Microservice architecture and systems have become the new model for building modern-day applications. While decoupled services are easy to scale and manage, increasing interactions between those services have created a new set of problems. It’s no surprise that debugging was listed as a major challenge in the annual state of microservices report.
When your systems are distributed, various things can go wrong. Even if you’ve written the perfect code, a node may fail, a connection may timeout, or participant servers may act arbitrarily. The bottom line is that things will break. And when they do, you want to be able to identify and fix the problem as soon as possible before it alters the entire system’s performance, or affects customers or your organization’s reputation. For this reason, we need observability to run today’s services and infrastructure.
People have varying knowledge of what observability means. For some engineers, it’s the old wine of monitoring in a pristine bottle. For others, it’s an umbrella concept that includes log analysis, trace analysis for distributed systems, visualization, and alerts management.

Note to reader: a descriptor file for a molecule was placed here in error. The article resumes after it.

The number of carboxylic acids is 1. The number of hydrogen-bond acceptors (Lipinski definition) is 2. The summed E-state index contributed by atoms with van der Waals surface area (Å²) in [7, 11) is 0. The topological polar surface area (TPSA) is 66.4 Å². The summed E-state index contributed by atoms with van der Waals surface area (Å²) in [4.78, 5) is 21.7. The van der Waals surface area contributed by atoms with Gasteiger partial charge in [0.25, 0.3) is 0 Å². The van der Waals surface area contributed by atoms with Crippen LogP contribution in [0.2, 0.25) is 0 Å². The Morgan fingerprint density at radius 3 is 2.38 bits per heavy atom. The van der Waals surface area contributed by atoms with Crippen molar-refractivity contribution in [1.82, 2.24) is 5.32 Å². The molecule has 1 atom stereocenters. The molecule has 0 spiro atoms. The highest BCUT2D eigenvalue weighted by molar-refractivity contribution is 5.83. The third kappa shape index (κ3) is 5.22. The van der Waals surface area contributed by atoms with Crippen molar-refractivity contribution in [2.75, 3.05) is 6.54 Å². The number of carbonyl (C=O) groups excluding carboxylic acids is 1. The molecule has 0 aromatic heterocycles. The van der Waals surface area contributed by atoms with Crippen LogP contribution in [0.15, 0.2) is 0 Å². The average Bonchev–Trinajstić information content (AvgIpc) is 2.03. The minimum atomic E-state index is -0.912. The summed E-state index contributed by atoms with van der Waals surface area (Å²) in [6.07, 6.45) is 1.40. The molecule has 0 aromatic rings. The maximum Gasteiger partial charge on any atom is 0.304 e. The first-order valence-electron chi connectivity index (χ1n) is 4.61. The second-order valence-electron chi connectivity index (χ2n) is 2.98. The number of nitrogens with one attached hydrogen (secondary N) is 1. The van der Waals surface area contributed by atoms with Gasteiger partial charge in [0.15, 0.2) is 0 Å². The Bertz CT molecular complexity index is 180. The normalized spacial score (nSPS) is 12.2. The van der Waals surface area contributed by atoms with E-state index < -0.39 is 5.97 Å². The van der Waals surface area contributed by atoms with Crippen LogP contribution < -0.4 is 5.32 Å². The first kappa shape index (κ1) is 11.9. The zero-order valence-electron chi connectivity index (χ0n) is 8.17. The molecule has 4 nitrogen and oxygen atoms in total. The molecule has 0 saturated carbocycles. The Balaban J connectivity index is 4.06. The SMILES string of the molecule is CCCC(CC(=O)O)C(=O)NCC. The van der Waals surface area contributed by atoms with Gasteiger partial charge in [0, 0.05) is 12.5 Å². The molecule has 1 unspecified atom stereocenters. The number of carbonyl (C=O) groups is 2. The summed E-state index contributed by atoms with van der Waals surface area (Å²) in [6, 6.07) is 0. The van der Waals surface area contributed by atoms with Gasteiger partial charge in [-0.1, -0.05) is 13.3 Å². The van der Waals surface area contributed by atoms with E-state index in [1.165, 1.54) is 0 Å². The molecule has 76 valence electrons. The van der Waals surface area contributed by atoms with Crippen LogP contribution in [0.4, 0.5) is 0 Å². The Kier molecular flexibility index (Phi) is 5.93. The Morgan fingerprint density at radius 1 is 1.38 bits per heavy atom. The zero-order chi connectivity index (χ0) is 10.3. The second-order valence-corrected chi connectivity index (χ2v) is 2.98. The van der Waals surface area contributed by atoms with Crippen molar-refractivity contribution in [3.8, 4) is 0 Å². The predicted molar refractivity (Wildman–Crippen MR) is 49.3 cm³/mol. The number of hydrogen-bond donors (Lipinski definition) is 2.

Honeycomb, in its Guide to Achieving Observability, also defines observability as the ability to ask arbitrary questions about your production environment without having to know beforehand what you wanted to ask. Despite the variability in these definitions, they both explain the overarching goal of observability, which is to achieve better, unprecedented visibility into systems.
Observability is a system that enables you to understand what’s really happening in your software, from the outside. An observable system provides all the information you need in real time to address the day-to-day questions you might have about a system. It also enables you to navigate from effect to cause whenever the system develops a fault.
An effective observability solution may address questions like:
- Why is “y” broken?
- What went wrong during the release of feature “x”?
- Why has system performance degraded over the past few months?
- What did my service look like at point “y”?
- Is this system issue affecting specific users or all of them?
You may ask why you should put in the effort to make your systems observable. I discuss the reasons in the following sections.
The Unpredictability of Distributed Systems
A distributed system comprises multiple components located on different networked computers, communicating and coordinating their actions by passing messages from one to another. The inherent integrations and nature of distributed systems lead to “layers of distinct ownership,” which are sometimes challenging to manage. By implementing observability across a development environment, you’re able to understand your system’s failure modes and trace issues to their root cause.